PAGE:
Needing to defend better
After winless weekend, NMU faces Alaska-Fairbanks
MARQUETTE — The old cliche says that defense wins championships.
To pull off that goal, the Northern Michigan University hockey team will have to be better in that facet of the game.
Offense is definitely not an issue as the No. 18-ranked Wildcats are firing in nearly four goals — 3.90 to be exact — per game, placing them eighth in the nation, along with seventh on the power play.
However, they’ve struggled to keep the puck out of their own net, giving up eight goals to St. Cloud State at home last weekend, while falling behind and being forced to rally both nights.
NMU (6-2-2, 4-0 WCHA) needed a 5-on-3, five-minute power play just to tie the Huskies on Friday and a third-period surge to force overtime before losing Saturday.
It’s still early in the season, so defense hasn’t become a major problem yet, but it’s become a concern for Northern head coach Grant Potulny.
“I go back even when I was a player, and as an athlete, you evaluate your performance on, No. 1, did you win or lose the game, and No. 2, what’s my individual success within that game,” he said Tuesday. “I’ve been on teams where we were really good and I’ve coached teams that have been really good.
“Sometimes when the coach is telling you things and you’re winning, it doesn’t resonate as well as it does when you have disappointment. That’s the first part of it.
“The second part of it is the offensive side of most sports, mine in particular, is done in recruiting. You don’t turn a two-goal scorer into a 20-goal scorer. You find those guys in recruiting.
“Areas that you can improve as a coach is the defensive part of your game and that’s the good part. But we do have to get that side of the game figured out. Part of that, I think, is practice.
“The offensive categories, if you look at our team, you want to be in the top 20. In all offensive categories, we’re in the top seven or six, or in power play goals four. Things like that. But we practice those things with purpose.
“When we get to the other side of the puck, sometimes I feel like you might get 85 percent of the 100 percent effort. Now I think we have their attention, so hopefully, we get 100 percent on that side of the puck and we can affect the outcomes of the game with some coaching.”
Defense may be a struggle now, but on the plus side, this weekend’s opponent, Alaska-Fairbanks, is not clicking with its offense.
The Nanooks (6-6, 4-2) are tied for 52nd nationally in team offense and 55th on the power play, which is perfect this week for the Wildcats if they’re looking to improve in their own end.
However, even though Alaska swept Michigan Tech in Houghton and shut out now-No. 8 Penn State on the road after getting lit up 7-0 the night before, Potulny isn’t thinking about the Nanooks. Instead, he’s focusing on his own squad and the end of the season.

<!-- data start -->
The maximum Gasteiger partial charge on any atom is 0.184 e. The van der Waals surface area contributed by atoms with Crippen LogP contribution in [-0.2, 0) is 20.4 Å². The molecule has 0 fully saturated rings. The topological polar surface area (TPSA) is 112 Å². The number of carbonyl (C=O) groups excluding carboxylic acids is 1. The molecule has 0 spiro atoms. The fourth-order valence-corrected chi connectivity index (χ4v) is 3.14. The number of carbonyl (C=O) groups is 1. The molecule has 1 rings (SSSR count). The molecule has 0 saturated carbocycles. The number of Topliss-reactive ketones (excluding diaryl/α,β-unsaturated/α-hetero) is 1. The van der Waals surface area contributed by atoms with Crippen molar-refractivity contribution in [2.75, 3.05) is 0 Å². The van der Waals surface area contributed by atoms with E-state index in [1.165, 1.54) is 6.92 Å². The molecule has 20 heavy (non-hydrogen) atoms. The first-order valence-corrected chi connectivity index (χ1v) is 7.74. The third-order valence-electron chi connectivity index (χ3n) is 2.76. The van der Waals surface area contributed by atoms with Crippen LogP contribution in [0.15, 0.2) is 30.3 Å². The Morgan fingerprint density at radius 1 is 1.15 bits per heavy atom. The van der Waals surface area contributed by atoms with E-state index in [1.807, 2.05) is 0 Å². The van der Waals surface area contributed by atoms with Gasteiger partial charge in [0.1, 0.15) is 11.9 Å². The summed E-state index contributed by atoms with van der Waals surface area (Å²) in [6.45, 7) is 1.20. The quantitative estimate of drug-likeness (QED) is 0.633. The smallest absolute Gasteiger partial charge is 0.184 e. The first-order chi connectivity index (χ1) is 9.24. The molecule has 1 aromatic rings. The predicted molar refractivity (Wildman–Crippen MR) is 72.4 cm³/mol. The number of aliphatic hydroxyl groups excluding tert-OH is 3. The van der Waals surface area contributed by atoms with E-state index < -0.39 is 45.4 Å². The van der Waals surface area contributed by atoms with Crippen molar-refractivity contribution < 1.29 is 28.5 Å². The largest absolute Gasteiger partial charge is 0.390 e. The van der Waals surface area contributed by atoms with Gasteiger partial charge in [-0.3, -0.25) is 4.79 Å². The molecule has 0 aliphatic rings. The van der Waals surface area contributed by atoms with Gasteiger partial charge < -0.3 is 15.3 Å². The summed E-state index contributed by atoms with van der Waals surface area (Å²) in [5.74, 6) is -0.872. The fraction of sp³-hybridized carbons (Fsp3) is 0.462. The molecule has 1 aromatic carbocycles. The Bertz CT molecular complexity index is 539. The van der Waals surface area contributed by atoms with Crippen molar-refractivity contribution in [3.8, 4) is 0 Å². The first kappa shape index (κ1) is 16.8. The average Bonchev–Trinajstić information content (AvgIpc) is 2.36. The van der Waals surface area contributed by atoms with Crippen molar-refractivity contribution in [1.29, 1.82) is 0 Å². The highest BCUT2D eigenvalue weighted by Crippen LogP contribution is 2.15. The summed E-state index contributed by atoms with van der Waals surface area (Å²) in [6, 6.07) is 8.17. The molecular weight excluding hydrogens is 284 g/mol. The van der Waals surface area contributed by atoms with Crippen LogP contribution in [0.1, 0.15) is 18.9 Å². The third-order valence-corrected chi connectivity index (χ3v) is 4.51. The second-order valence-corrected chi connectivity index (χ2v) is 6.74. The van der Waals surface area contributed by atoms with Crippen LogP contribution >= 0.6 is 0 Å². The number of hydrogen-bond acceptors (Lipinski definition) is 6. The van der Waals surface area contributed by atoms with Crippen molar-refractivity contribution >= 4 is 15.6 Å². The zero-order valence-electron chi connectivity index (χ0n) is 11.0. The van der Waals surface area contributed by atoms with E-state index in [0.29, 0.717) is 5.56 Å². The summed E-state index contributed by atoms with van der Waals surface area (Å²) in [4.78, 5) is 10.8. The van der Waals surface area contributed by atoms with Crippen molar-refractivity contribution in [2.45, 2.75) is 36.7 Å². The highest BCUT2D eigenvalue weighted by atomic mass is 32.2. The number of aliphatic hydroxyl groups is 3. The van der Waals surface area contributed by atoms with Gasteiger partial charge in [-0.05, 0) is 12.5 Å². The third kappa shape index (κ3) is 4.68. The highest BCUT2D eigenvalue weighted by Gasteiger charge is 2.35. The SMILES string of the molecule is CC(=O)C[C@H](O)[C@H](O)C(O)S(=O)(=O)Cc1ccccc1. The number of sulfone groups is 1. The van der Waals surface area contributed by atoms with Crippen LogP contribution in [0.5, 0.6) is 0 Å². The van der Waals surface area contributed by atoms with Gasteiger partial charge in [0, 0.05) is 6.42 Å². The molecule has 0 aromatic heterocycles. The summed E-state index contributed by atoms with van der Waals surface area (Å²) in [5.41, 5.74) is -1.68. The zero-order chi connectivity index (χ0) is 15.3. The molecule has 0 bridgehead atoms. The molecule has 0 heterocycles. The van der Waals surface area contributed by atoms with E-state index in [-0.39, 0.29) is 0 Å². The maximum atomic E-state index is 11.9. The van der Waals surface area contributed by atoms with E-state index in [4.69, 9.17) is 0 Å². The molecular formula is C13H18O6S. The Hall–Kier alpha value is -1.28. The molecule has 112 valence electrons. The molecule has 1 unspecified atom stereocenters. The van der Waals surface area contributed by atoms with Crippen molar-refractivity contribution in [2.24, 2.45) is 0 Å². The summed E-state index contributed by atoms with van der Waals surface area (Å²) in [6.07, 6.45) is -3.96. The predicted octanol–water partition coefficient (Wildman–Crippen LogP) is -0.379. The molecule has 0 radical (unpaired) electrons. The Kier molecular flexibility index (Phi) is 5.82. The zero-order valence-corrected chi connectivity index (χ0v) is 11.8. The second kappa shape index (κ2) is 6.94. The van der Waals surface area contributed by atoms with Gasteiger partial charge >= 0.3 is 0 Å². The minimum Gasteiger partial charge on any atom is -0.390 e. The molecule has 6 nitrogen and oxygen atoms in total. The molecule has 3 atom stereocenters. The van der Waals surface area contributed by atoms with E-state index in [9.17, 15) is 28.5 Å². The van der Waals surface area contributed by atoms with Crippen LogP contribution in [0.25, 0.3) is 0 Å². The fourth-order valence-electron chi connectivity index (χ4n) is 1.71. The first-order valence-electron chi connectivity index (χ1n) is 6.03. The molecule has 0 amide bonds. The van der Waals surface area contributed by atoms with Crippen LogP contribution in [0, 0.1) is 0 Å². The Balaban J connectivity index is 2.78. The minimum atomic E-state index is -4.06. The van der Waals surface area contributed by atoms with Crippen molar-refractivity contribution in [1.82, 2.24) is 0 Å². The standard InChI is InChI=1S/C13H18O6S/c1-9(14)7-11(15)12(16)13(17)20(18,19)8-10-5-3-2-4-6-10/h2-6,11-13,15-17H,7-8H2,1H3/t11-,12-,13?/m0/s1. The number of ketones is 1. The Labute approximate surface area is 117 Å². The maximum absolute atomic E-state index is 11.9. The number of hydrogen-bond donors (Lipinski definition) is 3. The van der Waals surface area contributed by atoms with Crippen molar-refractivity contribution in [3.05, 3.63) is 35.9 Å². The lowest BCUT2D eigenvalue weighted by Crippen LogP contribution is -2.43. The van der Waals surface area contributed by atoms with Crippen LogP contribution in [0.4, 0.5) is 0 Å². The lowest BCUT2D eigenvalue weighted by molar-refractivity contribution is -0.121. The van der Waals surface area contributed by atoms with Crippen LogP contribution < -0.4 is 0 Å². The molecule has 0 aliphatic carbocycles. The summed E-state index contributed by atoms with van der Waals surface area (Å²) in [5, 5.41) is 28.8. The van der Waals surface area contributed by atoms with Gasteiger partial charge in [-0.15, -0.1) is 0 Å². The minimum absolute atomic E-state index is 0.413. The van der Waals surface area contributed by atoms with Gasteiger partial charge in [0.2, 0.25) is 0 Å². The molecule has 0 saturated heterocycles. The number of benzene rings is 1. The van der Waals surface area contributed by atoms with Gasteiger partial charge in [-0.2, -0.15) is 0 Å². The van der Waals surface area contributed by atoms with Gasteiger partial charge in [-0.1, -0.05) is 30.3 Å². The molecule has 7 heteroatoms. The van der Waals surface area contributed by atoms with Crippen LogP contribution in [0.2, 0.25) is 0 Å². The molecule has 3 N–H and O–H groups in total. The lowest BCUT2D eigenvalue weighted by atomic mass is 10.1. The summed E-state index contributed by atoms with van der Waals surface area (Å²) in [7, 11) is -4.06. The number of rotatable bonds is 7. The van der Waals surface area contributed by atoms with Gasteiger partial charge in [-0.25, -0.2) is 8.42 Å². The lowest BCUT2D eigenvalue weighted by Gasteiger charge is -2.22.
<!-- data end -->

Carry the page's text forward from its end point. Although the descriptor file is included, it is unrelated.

“No disrespect to them at all, but I don’t care who we’re playing this weekend,” he said. “I wouldn’t care if it was Denver, who’s No. 1 (in the USA Today/USA Hockey Magazine poll, second in the USCHO poll), or (Minnesota State) Mankato, who is tied for No. 1 (USA Today/USA Magazine), or whoever No. 60 in the PairWise is (Canisius).
“This week is about us. It’s about cleaning up those areas that we’ve talked about continually for the last six games. It’s about getting back to the level where here’s us and this is how the Wildcats are going to play every night.
“If you beat us and you get over that bar, good for you. We’ve just been too inconsistent. So if we can play at this level that we’re pleased with and our opponent this week, Alaska, can get over that bar, good for them.
“They’ve shown that they can. They’ve beat Penn State, they beat Arizona State, they swept Tech. So they’re obviously a much-improved team. That’s why I said no disrespect to them at all. They’re much improved from what they’ve been. They’re a factor nationally now, but we have to worry about us right now.
“This is just the week it happens to be that opponent. No matter who we’re playing, I’d give you the same answer based on what we were doing. You’re coaching for the end of the year. We’re not coaching for Friday night and we’ve got to fix these things because if you don’t, the things that continuously pop up are going to break your heart at the end, and we’ve got to fix them.”
Things were kind of fixed on Saturday night as even though it took the Wildcats until the second period to start rolling, they did look better overall against the Huskies. Potulny said that Friday shook his team up and things changed the following night.
“Friday was probably a wakeup call,” he said. “I think we weren’t nearly competitive enough. We didn’t start on time. You got to understand the situation of every team, too. They were a little bit of a wounded animal. We talked about how I figured their coach (Brett Larson) was going to be ornery and he definitely was and their players played like it.
“I think we missed an opportunity there to get into the series and it almost took us till Friday night when we got the power plays to get into the series.
“Even though we were down in Game 2, we played a much better game. I think they were opportunistic on some opportunities. We hit three pipes. Yes, we had to score three in the third to get it to overtime, and score four goals, but I thought we played much better Saturday.”
The Wildcats face off against the Nanooks at 7 p.m. Friday and 6 p.m. Saturday.
Ryan Stieg can be reached at 906-228-2500, ext. 252. His email address is firstname.lastname@example.org.